Page 97Ugh I'm trying guys I really am But right now I'm about 100 pages into this book and the thought of getting through the next 700 is making me want to throw myself under a train And I almost never leave a book unread so this is serious However since it's on The List I feel I should at least try to give it another chance But it's not going to be easyHere in simplified list form are the reasons I really really want to abandon this book It's everything I hate about Austen boring dialogue and background information endless nattering on about who's marrying whom with none of the dry wit that makes her stories enjoyable Dorothea is an insufferable stuck up know it all and I hate her Also her sister calls her Dodo in a horribly misguided attempt at affection and every time I have to read it it's like a cheese grater to the forehead She's nineteen years old and is marrying a forty seven year old II just can't I know it's going to end badly which makes it slightly better but come on Eliot Simply put I don't care I don't care about these characters I don't care about their boring lives I don't care who marries whom and who is happy or not happy and I really don't care about Dorothea's stupid cottage designs I get the sense that none of the things I listed are going to change I'm strongly sensing that the next 700 pages of this book are going to be the same exact stuff about marriage and unhappiness and Dodo and blah blah blaaaaahhhhh Unless something really interesting is going to happen I don't think I can keep going At this point it would take a zombie uprising at Middlemarch to make me invested in these characters and their lack of struggle Page 190Okay I need to get to Part 5 before I can reasonably stop reading Hopefully something resembling a plot will happen soon Page 300Nope Nothin' yetPage 370OH MY GOD I DON'T CARE I DON'T CARE SHUT UP SHUT UP WHY ARE YOU TELLING ME ALL OF THIS GEORGE ELIOT WHHHHHHHYYYYYYYPage 409Okay I tried No one can say I didn't give this book a fair chance But I'm halfway through and NOTHING HAS HAPPENED I just read 400 pages of some boring people going about their boring everyday business and I'm DONE Maybe I'm just not sophisticated enough to understand this book's genius Maybe I can only be happy with a book if the characters are likeable and doing interesting things besides sitting around and thinking about how fucking miserable they all are Maybe it's just my fault for having a bad attitude about this book from the beginning Who knows But what I know for sure is this I got to my designated halfway point on the flight back from vacation and when we landed I made sure to leave Middlemarch on the plane Hopefully it's adopted by someone who will love it than I did ADDENDUM I just consulted The List to check this book off and I decided to see if there were any other George Eliot books on it Including Middlemarch there are five Eliot books I'm supposed to read before I die FIVE Goddamn it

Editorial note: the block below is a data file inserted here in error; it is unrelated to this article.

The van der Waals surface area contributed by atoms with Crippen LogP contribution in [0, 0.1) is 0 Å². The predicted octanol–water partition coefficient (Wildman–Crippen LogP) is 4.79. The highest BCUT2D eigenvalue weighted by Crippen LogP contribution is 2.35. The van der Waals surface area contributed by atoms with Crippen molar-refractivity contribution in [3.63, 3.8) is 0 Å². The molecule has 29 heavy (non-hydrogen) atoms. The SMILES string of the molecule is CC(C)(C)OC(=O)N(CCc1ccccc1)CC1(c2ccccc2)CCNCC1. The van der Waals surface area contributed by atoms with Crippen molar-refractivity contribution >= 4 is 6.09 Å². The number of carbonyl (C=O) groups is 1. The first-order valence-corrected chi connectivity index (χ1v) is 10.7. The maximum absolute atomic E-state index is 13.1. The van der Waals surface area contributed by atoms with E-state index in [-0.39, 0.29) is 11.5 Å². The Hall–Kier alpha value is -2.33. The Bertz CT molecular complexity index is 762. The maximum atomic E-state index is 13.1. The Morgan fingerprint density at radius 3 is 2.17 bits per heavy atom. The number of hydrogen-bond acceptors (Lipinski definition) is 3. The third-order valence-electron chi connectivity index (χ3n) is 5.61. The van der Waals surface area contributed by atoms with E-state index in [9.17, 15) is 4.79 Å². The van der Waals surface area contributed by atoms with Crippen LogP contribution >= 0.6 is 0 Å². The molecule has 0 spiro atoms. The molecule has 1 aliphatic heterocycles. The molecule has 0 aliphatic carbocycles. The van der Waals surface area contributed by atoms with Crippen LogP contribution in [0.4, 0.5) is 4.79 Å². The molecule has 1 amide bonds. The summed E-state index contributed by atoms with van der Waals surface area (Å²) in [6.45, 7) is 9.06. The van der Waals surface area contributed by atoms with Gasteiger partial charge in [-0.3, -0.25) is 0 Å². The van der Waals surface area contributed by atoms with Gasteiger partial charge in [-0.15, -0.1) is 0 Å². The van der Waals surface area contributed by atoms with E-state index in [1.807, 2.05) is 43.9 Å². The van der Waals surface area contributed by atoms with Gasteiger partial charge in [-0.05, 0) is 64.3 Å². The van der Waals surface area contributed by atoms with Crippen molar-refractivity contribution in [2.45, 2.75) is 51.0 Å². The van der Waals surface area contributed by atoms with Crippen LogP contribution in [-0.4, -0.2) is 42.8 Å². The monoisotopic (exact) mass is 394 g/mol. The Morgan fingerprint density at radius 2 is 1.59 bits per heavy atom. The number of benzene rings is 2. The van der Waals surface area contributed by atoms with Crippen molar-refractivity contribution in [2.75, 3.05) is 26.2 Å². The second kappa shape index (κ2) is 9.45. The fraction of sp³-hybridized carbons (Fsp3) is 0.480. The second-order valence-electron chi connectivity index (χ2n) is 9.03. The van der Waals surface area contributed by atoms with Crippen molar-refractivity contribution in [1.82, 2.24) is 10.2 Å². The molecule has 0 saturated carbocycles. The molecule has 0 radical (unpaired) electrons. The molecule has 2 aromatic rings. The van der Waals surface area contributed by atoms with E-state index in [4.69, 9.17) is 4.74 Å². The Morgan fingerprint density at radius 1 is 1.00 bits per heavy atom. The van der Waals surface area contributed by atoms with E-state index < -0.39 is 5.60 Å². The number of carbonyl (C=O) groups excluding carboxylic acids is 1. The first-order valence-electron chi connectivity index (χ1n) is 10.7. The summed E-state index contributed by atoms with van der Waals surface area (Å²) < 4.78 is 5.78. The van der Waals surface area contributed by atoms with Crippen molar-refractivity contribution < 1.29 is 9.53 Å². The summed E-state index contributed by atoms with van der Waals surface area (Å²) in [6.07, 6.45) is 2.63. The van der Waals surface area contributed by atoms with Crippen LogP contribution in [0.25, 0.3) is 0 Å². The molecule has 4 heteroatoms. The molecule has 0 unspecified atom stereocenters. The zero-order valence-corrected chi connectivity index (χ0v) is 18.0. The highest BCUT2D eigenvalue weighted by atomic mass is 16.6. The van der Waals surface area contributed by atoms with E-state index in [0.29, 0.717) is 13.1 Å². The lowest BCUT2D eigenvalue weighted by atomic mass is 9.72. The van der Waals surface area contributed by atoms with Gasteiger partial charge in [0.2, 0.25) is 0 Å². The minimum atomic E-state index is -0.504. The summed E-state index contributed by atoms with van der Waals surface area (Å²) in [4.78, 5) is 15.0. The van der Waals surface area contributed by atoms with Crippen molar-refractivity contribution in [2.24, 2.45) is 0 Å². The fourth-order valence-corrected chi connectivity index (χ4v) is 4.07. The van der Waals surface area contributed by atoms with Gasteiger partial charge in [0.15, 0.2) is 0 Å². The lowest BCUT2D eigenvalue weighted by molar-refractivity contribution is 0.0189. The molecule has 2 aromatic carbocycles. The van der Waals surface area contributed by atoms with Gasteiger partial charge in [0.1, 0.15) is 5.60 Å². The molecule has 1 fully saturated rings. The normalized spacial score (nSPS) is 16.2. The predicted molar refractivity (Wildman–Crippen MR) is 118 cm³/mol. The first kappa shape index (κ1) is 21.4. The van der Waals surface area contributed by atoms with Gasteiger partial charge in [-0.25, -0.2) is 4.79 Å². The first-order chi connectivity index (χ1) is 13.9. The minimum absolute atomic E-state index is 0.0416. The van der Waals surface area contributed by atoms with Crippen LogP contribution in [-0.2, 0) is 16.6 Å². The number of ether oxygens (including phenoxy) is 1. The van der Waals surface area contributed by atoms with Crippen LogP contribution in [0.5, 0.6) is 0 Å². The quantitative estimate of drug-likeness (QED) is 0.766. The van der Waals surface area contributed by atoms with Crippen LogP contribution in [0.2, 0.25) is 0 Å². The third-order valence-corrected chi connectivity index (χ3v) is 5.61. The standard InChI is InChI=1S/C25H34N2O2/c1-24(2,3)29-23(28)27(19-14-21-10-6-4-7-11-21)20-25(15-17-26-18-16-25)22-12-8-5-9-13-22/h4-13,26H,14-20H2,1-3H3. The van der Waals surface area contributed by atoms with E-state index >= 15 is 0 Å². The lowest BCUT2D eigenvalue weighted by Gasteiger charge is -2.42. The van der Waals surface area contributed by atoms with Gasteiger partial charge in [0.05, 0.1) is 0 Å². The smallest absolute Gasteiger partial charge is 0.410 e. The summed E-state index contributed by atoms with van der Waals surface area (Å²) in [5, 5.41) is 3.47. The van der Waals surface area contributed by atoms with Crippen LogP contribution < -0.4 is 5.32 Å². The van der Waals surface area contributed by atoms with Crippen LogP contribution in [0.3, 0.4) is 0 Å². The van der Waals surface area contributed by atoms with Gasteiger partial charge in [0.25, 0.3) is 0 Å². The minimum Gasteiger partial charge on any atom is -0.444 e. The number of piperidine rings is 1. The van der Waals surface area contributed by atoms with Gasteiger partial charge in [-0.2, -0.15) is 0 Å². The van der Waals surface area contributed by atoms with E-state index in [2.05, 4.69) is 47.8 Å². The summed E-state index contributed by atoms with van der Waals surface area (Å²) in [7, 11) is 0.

5. Ilse Ilse says: